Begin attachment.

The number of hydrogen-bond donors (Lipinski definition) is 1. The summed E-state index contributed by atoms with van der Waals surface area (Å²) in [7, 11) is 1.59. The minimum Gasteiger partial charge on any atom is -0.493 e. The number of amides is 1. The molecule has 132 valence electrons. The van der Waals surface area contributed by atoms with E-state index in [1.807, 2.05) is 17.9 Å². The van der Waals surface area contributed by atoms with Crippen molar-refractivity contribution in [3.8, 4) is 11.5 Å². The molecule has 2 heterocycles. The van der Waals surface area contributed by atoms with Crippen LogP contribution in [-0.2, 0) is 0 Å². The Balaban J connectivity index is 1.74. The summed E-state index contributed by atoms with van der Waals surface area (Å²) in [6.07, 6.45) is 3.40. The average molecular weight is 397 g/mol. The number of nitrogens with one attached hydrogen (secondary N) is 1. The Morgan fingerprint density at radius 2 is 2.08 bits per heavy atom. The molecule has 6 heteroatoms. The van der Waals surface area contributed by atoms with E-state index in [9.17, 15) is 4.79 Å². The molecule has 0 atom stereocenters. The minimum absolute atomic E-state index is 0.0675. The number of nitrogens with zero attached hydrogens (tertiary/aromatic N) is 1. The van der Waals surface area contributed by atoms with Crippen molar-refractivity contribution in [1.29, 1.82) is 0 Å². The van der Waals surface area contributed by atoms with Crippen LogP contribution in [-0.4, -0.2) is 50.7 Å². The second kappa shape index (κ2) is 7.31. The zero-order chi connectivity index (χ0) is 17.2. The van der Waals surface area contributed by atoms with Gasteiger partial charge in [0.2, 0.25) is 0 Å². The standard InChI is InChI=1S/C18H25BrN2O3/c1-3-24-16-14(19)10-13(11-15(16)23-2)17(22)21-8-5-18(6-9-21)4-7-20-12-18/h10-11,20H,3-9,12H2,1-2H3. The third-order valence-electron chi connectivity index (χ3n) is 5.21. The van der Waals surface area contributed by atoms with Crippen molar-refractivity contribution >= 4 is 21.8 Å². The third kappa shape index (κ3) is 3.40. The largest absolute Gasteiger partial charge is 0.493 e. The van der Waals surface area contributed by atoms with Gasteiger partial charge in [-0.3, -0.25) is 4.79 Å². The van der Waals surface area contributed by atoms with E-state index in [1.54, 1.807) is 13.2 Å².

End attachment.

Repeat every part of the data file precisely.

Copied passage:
The number of hydrogen-bond donors (Lipinski definition) is 1. The summed E-state index contributed by atoms with van der Waals surface area (Å²) in [7, 11) is 1.59. The minimum Gasteiger partial charge on any atom is -0.493 e. The number of amides is 1. The molecule has 132 valence electrons. The van der Waals surface area contributed by atoms with E-state index in [1.807, 2.05) is 17.9 Å². The van der Waals surface area contributed by atoms with Crippen molar-refractivity contribution in [3.8, 4) is 11.5 Å². The molecule has 2 heterocycles. The van der Waals surface area contributed by atoms with Crippen LogP contribution in [-0.2, 0) is 0 Å². The Balaban J connectivity index is 1.74. The summed E-state index contributed by atoms with van der Waals surface area (Å²) in [6.07, 6.45) is 3.40. The average molecular weight is 397 g/mol. The number of nitrogens with one attached hydrogen (secondary N) is 1. The Morgan fingerprint density at radius 2 is 2.08 bits per heavy atom. The molecule has 6 heteroatoms. The van der Waals surface area contributed by atoms with E-state index in [9.17, 15) is 4.79 Å². The molecule has 0 atom stereocenters. The minimum absolute atomic E-state index is 0.0675. The number of nitrogens with zero attached hydrogens (tertiary/aromatic N) is 1. The van der Waals surface area contributed by atoms with Crippen molar-refractivity contribution in [1.29, 1.82) is 0 Å². The van der Waals surface area contributed by atoms with Crippen LogP contribution in [-0.4, -0.2) is 50.7 Å². The second kappa shape index (κ2) is 7.31. The zero-order chi connectivity index (χ0) is 17.2. The van der Waals surface area contributed by atoms with Gasteiger partial charge in [0.2, 0.25) is 0 Å². The standard InChI is InChI=1S/C18H25BrN2O3/c1-3-24-16-14(19)10-13(11-15(16)23-2)17(22)21-8-5-18(6-9-21)4-7-20-12-18/h10-11,20H,3-9,12H2,1-2H3. The third-order valence-electron chi connectivity index (χ3n) is 5.21. The van der Waals surface area contributed by atoms with Crippen molar-refractivity contribution >= 4 is 21.8 Å². The third kappa shape index (κ3) is 3.40. The largest absolute Gasteiger partial charge is 0.493 e. The van der Waals surface area contributed by atoms with Gasteiger partial charge in [-0.3, -0.25) is 4.79 Å². The van der Waals surface area contributed by atoms with E-state index in [1.54, 1.807) is 13.2 Å².